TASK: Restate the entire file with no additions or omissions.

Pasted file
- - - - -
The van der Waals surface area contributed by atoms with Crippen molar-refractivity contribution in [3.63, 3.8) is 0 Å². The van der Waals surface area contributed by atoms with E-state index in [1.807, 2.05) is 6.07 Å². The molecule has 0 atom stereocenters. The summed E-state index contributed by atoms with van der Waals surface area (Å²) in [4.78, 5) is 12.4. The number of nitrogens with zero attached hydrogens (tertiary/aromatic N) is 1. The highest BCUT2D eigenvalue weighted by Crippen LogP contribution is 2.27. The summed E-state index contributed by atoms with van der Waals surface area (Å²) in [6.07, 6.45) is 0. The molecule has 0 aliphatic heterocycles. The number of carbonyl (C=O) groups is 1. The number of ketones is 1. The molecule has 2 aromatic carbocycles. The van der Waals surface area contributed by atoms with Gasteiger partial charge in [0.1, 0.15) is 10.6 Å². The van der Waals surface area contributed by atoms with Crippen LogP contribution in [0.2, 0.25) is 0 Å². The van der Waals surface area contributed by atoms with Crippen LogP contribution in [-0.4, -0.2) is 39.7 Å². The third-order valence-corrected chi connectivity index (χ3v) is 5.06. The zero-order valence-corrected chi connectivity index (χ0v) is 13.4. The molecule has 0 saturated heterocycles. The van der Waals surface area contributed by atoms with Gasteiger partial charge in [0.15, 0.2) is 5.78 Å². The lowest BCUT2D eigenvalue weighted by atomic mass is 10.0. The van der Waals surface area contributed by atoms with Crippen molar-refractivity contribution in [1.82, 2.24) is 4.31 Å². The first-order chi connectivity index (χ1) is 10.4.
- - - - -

The van der Waals surface area contributed by atoms with Crippen molar-refractivity contribution in [3.63, 3.8) is 0 Å². The van der Waals surface area contributed by atoms with E-state index in [1.807, 2.05) is 6.07 Å². The molecule has 0 atom stereocenters. The summed E-state index contributed by atoms with van der Waals surface area (Å²) in [4.78, 5) is 12.4. The number of nitrogens with zero attached hydrogens (tertiary/aromatic N) is 1. The highest BCUT2D eigenvalue weighted by Crippen LogP contribution is 2.27. The summed E-state index contributed by atoms with van der Waals surface area (Å²) in [6.07, 6.45) is 0. The molecule has 0 aliphatic heterocycles. The number of carbonyl (C=O) groups is 1. The number of ketones is 1. The molecule has 2 aromatic carbocycles. The van der Waals surface area contributed by atoms with Gasteiger partial charge in [0.1, 0.15) is 10.6 Å². The van der Waals surface area contributed by atoms with Crippen LogP contribution in [0.2, 0.25) is 0 Å². The van der Waals surface area contributed by atoms with Crippen LogP contribution in [-0.4, -0.2) is 39.7 Å². The third-order valence-corrected chi connectivity index (χ3v) is 5.06. The zero-order valence-corrected chi connectivity index (χ0v) is 13.4. The molecule has 0 saturated heterocycles. The van der Waals surface area contributed by atoms with Gasteiger partial charge in [0.15, 0.2) is 5.78 Å². The lowest BCUT2D eigenvalue weighted by atomic mass is 10.0. The van der Waals surface area contributed by atoms with Crippen molar-refractivity contribution in [1.82, 2.24) is 4.31 Å². The first-order chi connectivity index (χ1) is 10.4.